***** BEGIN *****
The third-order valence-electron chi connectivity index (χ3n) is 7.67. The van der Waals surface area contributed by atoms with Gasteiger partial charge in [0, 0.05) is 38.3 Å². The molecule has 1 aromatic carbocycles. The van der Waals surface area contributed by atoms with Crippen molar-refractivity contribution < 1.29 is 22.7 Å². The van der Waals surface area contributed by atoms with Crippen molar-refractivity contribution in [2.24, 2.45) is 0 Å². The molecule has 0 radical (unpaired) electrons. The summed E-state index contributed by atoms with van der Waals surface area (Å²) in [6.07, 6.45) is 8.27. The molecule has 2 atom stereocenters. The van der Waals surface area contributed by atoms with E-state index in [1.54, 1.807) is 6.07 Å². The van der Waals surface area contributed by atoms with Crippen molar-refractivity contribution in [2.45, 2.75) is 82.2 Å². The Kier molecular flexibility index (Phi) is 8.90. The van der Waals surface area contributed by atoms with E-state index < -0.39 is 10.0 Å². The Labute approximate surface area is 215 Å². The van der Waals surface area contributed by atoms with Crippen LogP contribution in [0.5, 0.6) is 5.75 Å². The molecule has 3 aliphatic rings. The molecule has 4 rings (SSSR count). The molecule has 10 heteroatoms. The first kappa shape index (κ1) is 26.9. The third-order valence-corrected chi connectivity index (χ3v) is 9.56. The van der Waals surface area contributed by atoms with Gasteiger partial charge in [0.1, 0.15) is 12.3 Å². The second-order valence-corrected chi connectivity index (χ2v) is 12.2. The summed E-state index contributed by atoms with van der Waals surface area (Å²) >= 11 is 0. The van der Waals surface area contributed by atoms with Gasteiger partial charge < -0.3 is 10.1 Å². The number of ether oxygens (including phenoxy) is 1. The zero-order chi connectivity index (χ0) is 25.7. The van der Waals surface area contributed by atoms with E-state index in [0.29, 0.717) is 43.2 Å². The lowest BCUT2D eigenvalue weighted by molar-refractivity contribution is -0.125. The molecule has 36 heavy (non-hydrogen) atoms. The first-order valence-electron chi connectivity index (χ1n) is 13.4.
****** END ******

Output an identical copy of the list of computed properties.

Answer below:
The third-order valence-electron chi connectivity index (χ3n) is 7.67. The van der Waals surface area contributed by atoms with Gasteiger partial charge in [0, 0.05) is 38.3 Å². The molecule has 1 aromatic carbocycles. The van der Waals surface area contributed by atoms with Crippen molar-refractivity contribution < 1.29 is 22.7 Å². The van der Waals surface area contributed by atoms with Crippen molar-refractivity contribution in [2.24, 2.45) is 0 Å². The molecule has 0 radical (unpaired) electrons. The summed E-state index contributed by atoms with van der Waals surface area (Å²) in [6.07, 6.45) is 8.27. The molecule has 2 atom stereocenters. The van der Waals surface area contributed by atoms with E-state index in [1.54, 1.807) is 6.07 Å². The van der Waals surface area contributed by atoms with Crippen molar-refractivity contribution in [2.45, 2.75) is 82.2 Å². The Kier molecular flexibility index (Phi) is 8.90. The van der Waals surface area contributed by atoms with E-state index < -0.39 is 10.0 Å². The Labute approximate surface area is 215 Å². The van der Waals surface area contributed by atoms with Crippen LogP contribution in [0.5, 0.6) is 5.75 Å². The molecule has 3 aliphatic rings. The molecule has 4 rings (SSSR count). The molecule has 10 heteroatoms. The first kappa shape index (κ1) is 26.9. The third-order valence-corrected chi connectivity index (χ3v) is 9.56. The van der Waals surface area contributed by atoms with Gasteiger partial charge in [0.1, 0.15) is 12.3 Å². The second-order valence-corrected chi connectivity index (χ2v) is 12.2. The summed E-state index contributed by atoms with van der Waals surface area (Å²) >= 11 is 0. The van der Waals surface area contributed by atoms with Gasteiger partial charge < -0.3 is 10.1 Å². The number of ether oxygens (including phenoxy) is 1. The zero-order chi connectivity index (χ0) is 25.7. The van der Waals surface area contributed by atoms with E-state index in [0.29, 0.717) is 43.2 Å². The lowest BCUT2D eigenvalue weighted by molar-refractivity contribution is -0.125. The molecule has 36 heavy (non-hydrogen) atoms. The first-order valence-electron chi connectivity index (χ1n) is 13.4.